The second petition teaches us to do the same.  As our Catechism puts it, “So rule us by your Word and Spirit that more and more we submit to you.”  We want God to rule over us.  His rule comes through his Word and through the Holy Spirit applying that Word to our hearts.  The result is that we submit to the King.  We bow before him and we do what he says.  We bring our hearts into submission to him so that what we want and what he wants line up.  Again this happens, not by sheer force of will power, but through the Word and Spirit.  The King’s commands become our joy and delight.  We want to please the King who loves us and who saved us. 

The focus here is on prayer.  So loved ones, do you pray for a soft heart that’s open and teachable to the Word of God?  Let’s take one step back:  do you have an open and teachable heart?  If each of us answers that question honestly, we’ll all have to at least admit that there’s room for improvement.  No one here has yet graduated from Jesus’ school of discipleship.  Not me, not you, no one.  We’re all students who still have much to learn and sometimes our hearts are not as open and teachable as they should be.  Our Lord Jesus teaches us to pray with honesty.  We see that we need to be open and teachable.  We confess that we’re still in need of growth.  Then we pray earnestly for that:  “So rule us by your Word and Spirit that more and more we submit to you – Father, make me a more humble subject, tame my rebellious heart, really teach me your ways and help me to follow them with more consistency.”                

The kingdom of God that we pray about in the second petition extends far beyond us as individuals.  Our Lord is also teaching us to pray about the church and her enemies.  You might think to yourself, “What does the church have to do with the kingdom?”  Sometimes people talk as if these two are disconnected from each other.  People will sometimes speak about “church-work” as something distinct from “kingdom-work.”  How does the church relate to the kingdom of God?  Let me put it this way:  the church is where you find the willing subjects of the king.  The church is where God’s reign on earth is made most visible.  Moreover, the church holds the keys of the kingdom of heaven:  the preaching of the gospel and church discipline.  That means that there’s indeed a close connection between the kingdom and the church.  They’re not exactly the same, but you can’t separate them either.  You can see this in Matthew 16.  In verse 18, Christ says that he will build his church on Peter’s good confession, but then he immediately speaks in verse 19 about giving the keys of the kingdom of heaven.  The two are connected.  When we pray for God’s kingdom to come, we’re also going to be praying about the church.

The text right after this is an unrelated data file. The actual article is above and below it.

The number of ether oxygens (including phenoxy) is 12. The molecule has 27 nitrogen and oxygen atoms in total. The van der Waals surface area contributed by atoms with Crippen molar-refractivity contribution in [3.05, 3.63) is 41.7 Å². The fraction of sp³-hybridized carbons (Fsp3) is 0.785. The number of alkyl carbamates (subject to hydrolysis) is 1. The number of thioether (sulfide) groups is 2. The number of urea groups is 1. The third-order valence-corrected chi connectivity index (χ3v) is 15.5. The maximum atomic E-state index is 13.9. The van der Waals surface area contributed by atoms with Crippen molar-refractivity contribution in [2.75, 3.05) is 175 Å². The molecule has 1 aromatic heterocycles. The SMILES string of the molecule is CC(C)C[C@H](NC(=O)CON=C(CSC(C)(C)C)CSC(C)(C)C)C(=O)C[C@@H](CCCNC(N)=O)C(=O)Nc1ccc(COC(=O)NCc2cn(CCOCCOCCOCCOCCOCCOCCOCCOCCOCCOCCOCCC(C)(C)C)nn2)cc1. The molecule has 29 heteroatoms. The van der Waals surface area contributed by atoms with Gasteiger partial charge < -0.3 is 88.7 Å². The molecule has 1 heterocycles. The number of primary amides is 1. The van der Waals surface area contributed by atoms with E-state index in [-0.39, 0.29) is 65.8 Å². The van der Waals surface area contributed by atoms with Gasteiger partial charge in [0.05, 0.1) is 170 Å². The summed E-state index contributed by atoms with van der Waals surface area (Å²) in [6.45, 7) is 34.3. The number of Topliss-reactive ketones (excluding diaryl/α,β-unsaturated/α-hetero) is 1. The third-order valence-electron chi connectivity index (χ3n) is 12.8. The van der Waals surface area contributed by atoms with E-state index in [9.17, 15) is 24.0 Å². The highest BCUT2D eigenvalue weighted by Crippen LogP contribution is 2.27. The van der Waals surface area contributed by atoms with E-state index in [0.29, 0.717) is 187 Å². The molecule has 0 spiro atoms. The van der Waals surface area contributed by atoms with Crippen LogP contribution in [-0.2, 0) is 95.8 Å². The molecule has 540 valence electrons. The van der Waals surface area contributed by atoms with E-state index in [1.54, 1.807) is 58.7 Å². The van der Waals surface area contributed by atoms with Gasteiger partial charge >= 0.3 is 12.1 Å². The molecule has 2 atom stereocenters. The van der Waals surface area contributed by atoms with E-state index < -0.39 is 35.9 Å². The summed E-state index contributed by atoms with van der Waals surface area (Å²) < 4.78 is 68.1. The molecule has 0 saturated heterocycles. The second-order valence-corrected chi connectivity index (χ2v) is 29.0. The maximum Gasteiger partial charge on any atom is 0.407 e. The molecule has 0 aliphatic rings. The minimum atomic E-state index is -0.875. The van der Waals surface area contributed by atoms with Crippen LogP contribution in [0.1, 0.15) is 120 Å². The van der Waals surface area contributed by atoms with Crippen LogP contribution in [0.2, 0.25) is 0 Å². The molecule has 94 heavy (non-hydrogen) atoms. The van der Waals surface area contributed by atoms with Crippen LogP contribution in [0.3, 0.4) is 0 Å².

We’re taught to pray for God to preserve his church.  This is about protection and maintenance.  We must pray that the LORD would be faithful to his promises and keep his people safe.  We can and should pray this in the broadest sense of the Church, the Catholic Church – the Church spread all over the world in all kinds of cultures.  We can think of believers who are persecuted in communist countries like North Korea, or believers living in Muslim countries.  The second petition teaches us to pray for those suffering for their faith, that God would strengthen them to be faithful.  We can and should also pray this in the more narrow sense of the church, our local congregation.  Do you pray regularly for the church here?  We cannot be preserved in our own strength.  We need the King to protect us and keep us in his ways.  Because we need this from God, we need to be praying to him for it.

We’re taught to pray for the increase of the church as well.  This is about growth and a specific type of growth – numerical growth.  We’re taught to pray that the church would grow in numbers.  So, to begin with, we should pray for more children to be added to our congregation.  Let’s pray that God would bless our families not only with biological children, but also adopted children.  The addition of children is one way that increase happens in the church.  The other way is through God bringing more people from outside the covenant community.  This is something too that we’re taught to pray for.  Brothers and sisters, let’s pray that the church would be filled to overflowing with people who are hungry for the gospel of Jesus Christ.  Let’s pray, and pray expectantly, that more people in our city [town, region] would discover this church where the Word of God is preached twice each Sunday and that they would want to join us in serving our good King.